Brad Birkenfeld

UBS Whistleblower Takes Battle to Banks

brad birkenfeld_Thomas Dashuber for Handelsblatt
Former UBS banker Brad Birkenfeld spent more than two years in jail for helping clients avoid paying taxes.
  • Why it matters

    Why it matters

    Brad Birkenfeld shook up Switzerland’s bank secrecy system and enabled the tax authorities to recoup billions of dollars.

  • Facts

    Facts

    • Mr. Birkenfeld blew the whistle on UBS after helping its U.S. clients to evade taxes.
    • He spent two-and-a-half years in a U.S. prison for abetment to tax evasion.
    • But the U.S. Internal Revenue Service paid him a record reward of $104 million (€95.5 million) for his inside information.
  • Audio

    Audio

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Brad Birkenfeld doesn’t mince his words. “The U.S. Justice Department is pathetic. If the Olympics were giving awards for corruption, it would win gold, silver and bronze. No joke!”

He should know. The former UBS banker-turned-whistleblower dealt a stinging blow to legendary Swiss bank secrecy after uncovering a huge tax fraud, and ultimately forced the re-writing of the country’s banking rules.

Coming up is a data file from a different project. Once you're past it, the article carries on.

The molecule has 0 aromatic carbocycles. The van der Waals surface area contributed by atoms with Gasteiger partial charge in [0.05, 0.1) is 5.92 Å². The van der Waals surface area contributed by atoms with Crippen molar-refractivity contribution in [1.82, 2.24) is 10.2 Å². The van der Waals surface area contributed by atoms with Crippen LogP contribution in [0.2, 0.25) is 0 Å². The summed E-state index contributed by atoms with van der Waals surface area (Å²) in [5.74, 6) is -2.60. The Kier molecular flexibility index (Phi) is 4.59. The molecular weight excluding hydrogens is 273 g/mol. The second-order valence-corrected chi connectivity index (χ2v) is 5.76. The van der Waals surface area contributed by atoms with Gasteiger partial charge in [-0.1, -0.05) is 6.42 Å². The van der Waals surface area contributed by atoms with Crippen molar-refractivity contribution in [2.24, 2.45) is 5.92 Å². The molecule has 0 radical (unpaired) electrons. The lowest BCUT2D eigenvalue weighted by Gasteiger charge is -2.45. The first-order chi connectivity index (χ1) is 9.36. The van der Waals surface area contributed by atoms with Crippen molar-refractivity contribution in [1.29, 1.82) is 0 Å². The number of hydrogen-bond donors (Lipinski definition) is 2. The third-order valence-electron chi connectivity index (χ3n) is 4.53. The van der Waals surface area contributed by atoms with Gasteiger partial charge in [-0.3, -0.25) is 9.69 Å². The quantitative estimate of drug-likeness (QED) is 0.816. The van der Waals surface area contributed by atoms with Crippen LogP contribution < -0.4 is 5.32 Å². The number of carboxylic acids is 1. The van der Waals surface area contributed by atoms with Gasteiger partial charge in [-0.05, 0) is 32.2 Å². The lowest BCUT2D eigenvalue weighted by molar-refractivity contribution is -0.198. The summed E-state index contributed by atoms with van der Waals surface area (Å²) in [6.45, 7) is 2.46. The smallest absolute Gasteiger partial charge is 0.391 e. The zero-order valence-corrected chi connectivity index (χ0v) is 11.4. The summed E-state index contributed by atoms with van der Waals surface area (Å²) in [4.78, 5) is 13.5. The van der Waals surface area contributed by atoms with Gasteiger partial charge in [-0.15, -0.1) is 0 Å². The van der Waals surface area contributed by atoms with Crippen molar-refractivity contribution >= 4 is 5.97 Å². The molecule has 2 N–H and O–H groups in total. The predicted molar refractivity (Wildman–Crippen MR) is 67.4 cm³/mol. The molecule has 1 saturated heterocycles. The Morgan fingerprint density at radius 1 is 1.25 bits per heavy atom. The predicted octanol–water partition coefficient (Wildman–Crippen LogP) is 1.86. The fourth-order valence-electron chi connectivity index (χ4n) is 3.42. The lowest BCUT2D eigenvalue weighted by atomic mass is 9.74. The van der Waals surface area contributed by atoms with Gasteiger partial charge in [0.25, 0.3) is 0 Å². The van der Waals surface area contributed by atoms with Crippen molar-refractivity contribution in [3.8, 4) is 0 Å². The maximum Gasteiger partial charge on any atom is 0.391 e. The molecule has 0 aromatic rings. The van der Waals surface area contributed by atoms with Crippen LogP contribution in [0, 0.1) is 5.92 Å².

His job at UBS had been to attract wealthy customers in the U.S., who were then assisted in tax evasion using Swiss bank secrecy rules. But after growing uneasy about the practices, he went to the U.S. authorities. His insider information led to massive fines being imposed on several Swiss banks.

For Mr. Birkenfeld, there were benefits and costs. He spent two-and-a-half years in prison for abetment to tax evasion followed by three years on parole. But then came the reward: In 2012 the U.S. Internal Revenue Service paid him a record $104 million (€95.5 million) for blowing the whistle on dodgy bank practices.

Mr. Birkenfeld could have retired and enjoyed the high life. But the American evidently didn’t feel like spending his days on the golf course. Instead, he now plans to strike back at those he feels betrayed him. His mission? To protect other whistleblowers and spare them what he had to go through.

His job now is to advise governments on combating illegal offshore deals and support other whistleblowers with advice and money.

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